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Preston Briggs -- Senior Software Engineer, Google

Preston Briggs finished a PhD in Computer Science in 1992. His adviser was Keith Cooper; thus, he was one of Ken's grandstudents. His thesis was on register allocation, as was Ken's. Preston's first job after Rice was with Tera Computer, where Ken was on the Board of Directors. After 11 years at Tera and Cray, he's now at Google. Thanks to Ken's extensive publishing, he has an Erdos number of 3.

Mary Hall -- Project Leader, Information Sciences Institute, and Associate Professor, Computer Science, University of Southern California

Dr. Mary Hall is currently a Project Leader at Information Sciences Institute and jointly a Research Associate Professor in Computer Science at University of Southern California, where she has been since 1996.  Her research focuses on compiler support for high performance, targeting a variety of architectures from Field-Programmable Gate Arrays (FPGAs) and multimedia extension architectures, to shared-memory multiprocessors and memory hierarchies of high-end systems.

Dr. Hall has published over 70 articles and served on over 40 program committees in compilers and their interaction with architecture, parallel computing, and embedded and reconfigurable computing, including the 2005 program chair of the ACM SIGPLAN PLDI conference, poster chair of SC'05, and workshop co-chair for SC'07 and SC'08.

Uli Kremer -- Associate Professor, Computer Science, Rutgers University

Ulrich Kremer is an Associate Professor in the Department of Computer Science at Rutgers University. He received his PhD and MS in computer science from Rice University in 1995 and 1993, respectively, under the supervision of Ken Kennedy. His research interests include programming environments and advanced optimizing compilers for imperative (Fortran, C), object oriented (Java), and parallel languages (HPF). He has investigated compiler-directed techniques to reduce the power dissipation and energy consumption of programs, in particular reductions in CPU and disk power/energy. More recently, he has worked on new programming abstractions and compiler optimizations for location-aware and resource-aware applications for hybrid networks of mobile and stationary devices.  Ulrich has received an NSF CAREER award to support his low power/energy compiler work. In addition, he has been the PI and Co-PI of several other projects funded by NSF or DARPA.

Kathryn McKinley -- Professor, Computer Science, University of Texas at Austin

Kathryn S. McKinley is a Professor at the University of Texas at Austin.  Her research interests include compilers, runtime systems, and architecture.  Her research seeks to enable high level programming languages to achieve high performance, reliability, and availability. She and her collaborators have developed compiler optimizations for improving memory system performance, high performance garbage collection algorithms, scalable explicit memory management algorithms for parallel systems, and cooperative dynamic optimizations for improving the performance of managed languages.  She collaborates on the compiler effort for the deployed TRIPS system, which is exploring technology scalability using Explicit Dataflow Graph Execution (EDGE) architectures.  Her honors include ACM Distinguished Scientist and an NSF CAREER Award.  She is currently an Editor-in-Chief of the ACM Transactions on Programming Language and Systems (TOPLAS) and served as the program chair for the ACM Conference on Programming Language Design and Implementation (PLDI 2007).  Her service activities include increasing minority participation in computer science.  For example, she organized with Daniel Jimenez the CRAW/CDC Programming Languages Summer School, 2007.  She has published over 75 refereed articles and has supervised 8 PhD degrees.  Prof. McKinley holds a BA (1985) in electrical engineering and computer science, and an MS (1990) and PhD supervised by Ken Kennedy (1992) in computer science, all from Rice University.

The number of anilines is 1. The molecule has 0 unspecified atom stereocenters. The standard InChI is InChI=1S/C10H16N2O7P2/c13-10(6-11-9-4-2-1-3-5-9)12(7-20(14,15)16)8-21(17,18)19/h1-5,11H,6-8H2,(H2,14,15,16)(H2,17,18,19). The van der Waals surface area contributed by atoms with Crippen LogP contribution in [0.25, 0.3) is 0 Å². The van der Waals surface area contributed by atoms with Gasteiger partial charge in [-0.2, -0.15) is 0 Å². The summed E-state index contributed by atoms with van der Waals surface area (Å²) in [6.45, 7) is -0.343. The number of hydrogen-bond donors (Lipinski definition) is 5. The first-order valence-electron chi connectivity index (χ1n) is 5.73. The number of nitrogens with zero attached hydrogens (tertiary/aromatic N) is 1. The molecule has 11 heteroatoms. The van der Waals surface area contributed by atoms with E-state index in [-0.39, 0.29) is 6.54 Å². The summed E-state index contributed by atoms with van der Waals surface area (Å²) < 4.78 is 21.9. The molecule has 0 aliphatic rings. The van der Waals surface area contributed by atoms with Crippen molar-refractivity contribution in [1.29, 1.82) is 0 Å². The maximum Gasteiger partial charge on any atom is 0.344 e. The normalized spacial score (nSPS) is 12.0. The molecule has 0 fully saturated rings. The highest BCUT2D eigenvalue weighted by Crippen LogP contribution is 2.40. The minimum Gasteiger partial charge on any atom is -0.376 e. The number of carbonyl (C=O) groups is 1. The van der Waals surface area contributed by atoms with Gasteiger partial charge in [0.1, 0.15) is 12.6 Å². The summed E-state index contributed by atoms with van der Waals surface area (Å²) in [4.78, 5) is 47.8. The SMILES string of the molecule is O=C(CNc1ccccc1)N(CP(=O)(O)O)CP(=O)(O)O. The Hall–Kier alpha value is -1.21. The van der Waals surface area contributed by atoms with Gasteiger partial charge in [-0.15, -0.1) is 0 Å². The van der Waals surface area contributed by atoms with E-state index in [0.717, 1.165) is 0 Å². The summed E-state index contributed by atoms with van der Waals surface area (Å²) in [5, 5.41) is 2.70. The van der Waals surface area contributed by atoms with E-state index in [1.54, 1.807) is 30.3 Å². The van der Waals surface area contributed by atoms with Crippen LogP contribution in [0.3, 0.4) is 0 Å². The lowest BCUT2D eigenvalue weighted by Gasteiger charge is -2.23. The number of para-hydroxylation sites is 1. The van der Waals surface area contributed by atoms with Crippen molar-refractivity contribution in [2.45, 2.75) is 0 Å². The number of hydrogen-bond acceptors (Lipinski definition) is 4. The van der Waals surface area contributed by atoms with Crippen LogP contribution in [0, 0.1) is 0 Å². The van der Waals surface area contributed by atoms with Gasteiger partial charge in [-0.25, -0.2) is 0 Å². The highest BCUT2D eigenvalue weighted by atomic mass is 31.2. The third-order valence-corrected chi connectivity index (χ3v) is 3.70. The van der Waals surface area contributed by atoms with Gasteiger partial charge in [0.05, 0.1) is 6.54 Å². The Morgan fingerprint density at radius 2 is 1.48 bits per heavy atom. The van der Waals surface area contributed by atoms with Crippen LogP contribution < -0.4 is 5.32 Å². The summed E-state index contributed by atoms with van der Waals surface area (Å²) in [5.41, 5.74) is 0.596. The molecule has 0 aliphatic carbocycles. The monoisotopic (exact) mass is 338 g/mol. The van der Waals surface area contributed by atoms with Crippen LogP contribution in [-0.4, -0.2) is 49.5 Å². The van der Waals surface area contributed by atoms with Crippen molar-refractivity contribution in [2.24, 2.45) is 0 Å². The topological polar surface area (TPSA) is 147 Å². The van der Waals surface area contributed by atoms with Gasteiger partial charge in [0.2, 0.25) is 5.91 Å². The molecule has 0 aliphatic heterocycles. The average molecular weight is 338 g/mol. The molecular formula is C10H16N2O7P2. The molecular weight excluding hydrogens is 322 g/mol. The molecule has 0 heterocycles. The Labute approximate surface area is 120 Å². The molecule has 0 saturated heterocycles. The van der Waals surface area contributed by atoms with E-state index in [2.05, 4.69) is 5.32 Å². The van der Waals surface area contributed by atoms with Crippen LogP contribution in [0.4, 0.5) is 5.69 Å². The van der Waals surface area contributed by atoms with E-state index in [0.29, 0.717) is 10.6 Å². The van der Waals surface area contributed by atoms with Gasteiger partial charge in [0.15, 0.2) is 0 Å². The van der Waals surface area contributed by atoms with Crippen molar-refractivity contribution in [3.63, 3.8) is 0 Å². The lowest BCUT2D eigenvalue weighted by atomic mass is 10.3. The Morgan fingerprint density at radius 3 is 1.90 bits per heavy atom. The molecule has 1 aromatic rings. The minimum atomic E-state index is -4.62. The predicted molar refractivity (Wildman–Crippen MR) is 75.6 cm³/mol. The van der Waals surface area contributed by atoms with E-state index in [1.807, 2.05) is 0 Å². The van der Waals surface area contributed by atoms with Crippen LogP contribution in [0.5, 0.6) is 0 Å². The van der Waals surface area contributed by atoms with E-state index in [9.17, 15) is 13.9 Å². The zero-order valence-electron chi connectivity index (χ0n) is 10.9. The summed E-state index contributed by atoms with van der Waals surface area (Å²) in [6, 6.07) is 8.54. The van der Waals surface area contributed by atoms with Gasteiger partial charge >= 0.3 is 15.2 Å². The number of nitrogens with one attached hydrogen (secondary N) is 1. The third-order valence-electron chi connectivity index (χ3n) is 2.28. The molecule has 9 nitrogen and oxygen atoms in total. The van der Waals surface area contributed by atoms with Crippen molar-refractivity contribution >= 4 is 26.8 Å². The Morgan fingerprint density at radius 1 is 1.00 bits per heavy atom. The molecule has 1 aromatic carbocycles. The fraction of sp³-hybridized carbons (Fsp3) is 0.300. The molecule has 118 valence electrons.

Apan Qasem -- Assistant Professor, Computer Science, Texas State University

Apan Qasem is an Assistant Professor at Texas State University. He received his PhD in Computer Science from Rice University in 2007.  Before coming to Rice he earned a Masters in Computer Science from Florida State University and a BA in Computer Science and Economics from Ohio Wesleyan University. His native country is Bangladesh

F. Kenneth Zadeck -- Founder, Chief Technology Officer, NaturalBridge

Kenneth Zadeck co-founded NaturalBridge in 1996. He is an expert in Java and has done extensive work regarding the challenges of implementing large server applications in Java. He is also a recognized authority in Static Single Assignment (SSA). At NaturalBridge, Dr. Zadeck led the development of BulletTrain, a state of the art Java compiler and runtime.

Prior to founding NaturalBridge, Dr. Zadeck was a Research Staff Member in the Computer Science Department at IBM T.J. Watson Research Center, where he worked on automatic generation of machine-specific optimizers. From 1986 to 1992 Dr. Zadeck was an Assistant Professor in the Computer Science Department at Brown University. From 1983 to 1986 Dr. Zadeck was a Research Staff Member in the Math Department at IBM T.J. Watson Research Center where he co-developed the Static Single Assignment (SSA) representation used in compiler data flow analysis. Dr. Zadeck is the author of papers on optimization technology, attribute grammar systems, incremental computation, and programming environments. He received his Ph.D., M.S. and B.S. in applied mathematics from Rice University.

Kenneth Zadeck is also the winner (with R. Cytron, J. Ferrante, B. K. Rosen and M. Wegman) of the 2006 ACM SIGPLAN Programming Languages Achievement Award.
















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